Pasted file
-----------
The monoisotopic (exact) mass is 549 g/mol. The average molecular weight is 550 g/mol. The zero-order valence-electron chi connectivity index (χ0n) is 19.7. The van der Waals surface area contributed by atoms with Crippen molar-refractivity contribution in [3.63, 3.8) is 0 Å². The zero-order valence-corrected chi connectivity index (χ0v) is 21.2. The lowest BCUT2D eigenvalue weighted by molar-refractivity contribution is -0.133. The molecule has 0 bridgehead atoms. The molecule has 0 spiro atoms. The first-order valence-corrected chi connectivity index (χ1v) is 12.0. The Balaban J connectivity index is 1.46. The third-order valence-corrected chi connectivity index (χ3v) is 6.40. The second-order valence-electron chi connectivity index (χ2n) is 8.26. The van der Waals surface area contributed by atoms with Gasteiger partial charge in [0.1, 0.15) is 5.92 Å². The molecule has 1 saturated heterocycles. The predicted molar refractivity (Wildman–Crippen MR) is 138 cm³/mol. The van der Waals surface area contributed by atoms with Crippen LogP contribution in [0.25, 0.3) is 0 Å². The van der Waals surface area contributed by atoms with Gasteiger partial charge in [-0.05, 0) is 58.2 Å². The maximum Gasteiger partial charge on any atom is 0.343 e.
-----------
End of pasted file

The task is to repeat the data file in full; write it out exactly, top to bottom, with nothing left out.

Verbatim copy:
The monoisotopic (exact) mass is 549 g/mol. The average molecular weight is 550 g/mol. The zero-order valence-electron chi connectivity index (χ0n) is 19.7. The van der Waals surface area contributed by atoms with Crippen molar-refractivity contribution in [3.63, 3.8) is 0 Å². The zero-order valence-corrected chi connectivity index (χ0v) is 21.2. The lowest BCUT2D eigenvalue weighted by molar-refractivity contribution is -0.133. The molecule has 0 bridgehead atoms. The molecule has 0 spiro atoms. The first-order valence-corrected chi connectivity index (χ1v) is 12.0. The Balaban J connectivity index is 1.46. The third-order valence-corrected chi connectivity index (χ3v) is 6.40. The second-order valence-electron chi connectivity index (χ2n) is 8.26. The van der Waals surface area contributed by atoms with Gasteiger partial charge in [0.1, 0.15) is 5.92 Å². The molecule has 1 saturated heterocycles. The predicted molar refractivity (Wildman–Crippen MR) is 138 cm³/mol. The van der Waals surface area contributed by atoms with Crippen LogP contribution in [0.25, 0.3) is 0 Å². The van der Waals surface area contributed by atoms with Gasteiger partial charge in [-0.05, 0) is 58.2 Å². The maximum Gasteiger partial charge on any atom is 0.343 e.